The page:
Long ago, in the seventies of the last century, environmentalists like myself were faced with a dilemma, in short: pollution or frugality. Wealth brought along pollution, and in the last resort therefore, a less wealthy and more frugal lifestyle was the alternative to pollution. Nowadays this problem need not be valid any more: sustainability and economic development go hand in hand in green growth..
Does sustainability mean ‘back to the stone age’?
Even in the seventies, the connection between wealth and pollution was much weaker than generally thought. In actual practice, energy use consistently rose less than GNP, because of energy conservation. But the thought prevailed that this might be a fleeting phenomenon; people like Amory Lovins who held that energy conservation was our largest energy source, were looked upon as harmless fools. In retrospect, science and technology at that time had not yet firmly found their development trajectory towards sustainability. The public image (and self-image) of technology was that it was the driving force behind ‘progress’; the pathway of progress was firmly defined, characterised by scale increase with pollution as a regrettable but inevitable side-effect. The pinnacle of science was nuclear physics, a branch of science and technology in which matter is being processed with much violence, producing almost everlasting waste. The top researchers were nuclear scientists (albeit beta), with many alpha males like Edward Teller who sternly addressed mankind every now and then, inciting it not to waver from the straight and narrow path of ‘rational’ technological development. In this climate, sustainability could easily be perceived as anti-rational; a case for ‘soft technologies’ would often be regarded as a plea for ‘going back to the stone age’ (a famous expression in the corporate community then).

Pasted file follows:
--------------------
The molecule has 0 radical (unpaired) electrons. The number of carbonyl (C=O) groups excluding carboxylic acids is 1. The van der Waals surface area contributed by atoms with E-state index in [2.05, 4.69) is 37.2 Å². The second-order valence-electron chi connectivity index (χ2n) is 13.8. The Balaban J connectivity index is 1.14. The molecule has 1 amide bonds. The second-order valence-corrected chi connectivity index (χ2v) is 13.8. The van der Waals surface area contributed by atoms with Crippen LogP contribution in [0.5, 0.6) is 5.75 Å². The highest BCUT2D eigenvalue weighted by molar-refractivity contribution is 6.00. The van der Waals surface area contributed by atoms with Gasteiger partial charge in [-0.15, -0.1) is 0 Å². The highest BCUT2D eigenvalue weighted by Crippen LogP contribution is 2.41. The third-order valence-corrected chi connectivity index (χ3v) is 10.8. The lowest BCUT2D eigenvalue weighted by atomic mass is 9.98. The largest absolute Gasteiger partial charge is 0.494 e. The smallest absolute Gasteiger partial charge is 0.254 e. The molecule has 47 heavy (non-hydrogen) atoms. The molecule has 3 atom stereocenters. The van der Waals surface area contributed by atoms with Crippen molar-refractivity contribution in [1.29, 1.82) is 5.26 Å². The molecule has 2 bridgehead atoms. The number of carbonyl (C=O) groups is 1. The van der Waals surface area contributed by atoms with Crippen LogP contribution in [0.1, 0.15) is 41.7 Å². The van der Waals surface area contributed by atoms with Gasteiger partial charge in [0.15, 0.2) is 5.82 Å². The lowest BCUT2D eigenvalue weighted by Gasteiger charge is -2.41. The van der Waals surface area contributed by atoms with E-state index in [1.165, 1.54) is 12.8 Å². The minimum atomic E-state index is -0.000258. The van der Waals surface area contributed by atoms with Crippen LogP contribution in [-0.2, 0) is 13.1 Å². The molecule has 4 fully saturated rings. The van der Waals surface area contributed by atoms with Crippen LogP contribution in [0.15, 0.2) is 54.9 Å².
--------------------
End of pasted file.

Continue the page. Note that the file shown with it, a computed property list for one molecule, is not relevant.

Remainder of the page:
Echoes of these opinions still surface from groups of short-sighted conservatives. But meanwhile, the technological development pathway has taken a completely different course, as we have shown in our book ‘Green growth, Towards the society of 2040’ (in Dutch). In branches like high-tech, chemical industry, agriculture and energy, applied research centres around just one theme: better results with less inputs – producing high-quality and high-precision products, using fewer resources, less energy and less land, and causing less side-effects (like pollution and energy losses). This is the principle of green growth. Sustainability and economic development go hand in hand here – they remain distinct but serve one another.
Sustainability and green growth
And yet, proponents of sustainability make little use of this. Often, they concentrate on climate change, and stress scientific evidence that humanity faces disaster. But the social and political setting of the debate is completely different: it is not about science but about interests and ideologies. The framing of the climate debate evokes many more clashes of interest than really necessary. For we need fossil fuels for our wealth – don’t we? And hence, opposition to fossil fuels can relive all ghosts from the past (frugality, irrationality, opposition to progress). Mostly voiced more subtly, like in the well-known sneer ‘wind turbines operate on subsidies’. On the other hand, the frame ‘green growth’ might be able to lend a productive switch to the sustainability debate.
For proponents of green growth, we might formulate this issue in yet another way. Suppose that the world would actually tackle the climate problem and would switch to sustainable energy as quickly as possible – would the world have become sustainable then? No, because the industrial structure would still date from the time of fossil fuels. Petrochemical industry would still exist; resource supply would still be inefficient and wasteful; the economy would still produce a lot of waste; poverty and hunger would not have been eradicated. We tackle all these problems as we develop sustainable technologies, and also create new economic activity in doing so. The cleantech sector is the driving force behind new economic development, a sector that (contrary to ICT) produces real things (in a sustainable way), not just services, and that creates real jobs. Why not shift the focus there?
Often, proponents of sustainability oppose ‘growth’, following environmental economist Roefie Hueting. Also, father and son Skidelsky question growth, from a philosophical point of view. So, why then ‘green growth’? Because growth is change and development, and the opposite of growth is stagnation. But quantitative growth, e.g. of GNP, is not the aim; ‘better results with less inputs’ might even have a negative effect on GNP, that after all measures both results and inputs. ‘Green growth’ indicates that society will have to keep on developing in order to overcome major problems like hunger and climate change. Green growth is about improving the quality of life, and hence of the economy, for more people, causing less damage to nature and the environment. Repeating this column’s title: for its success, sustainability needs green growth!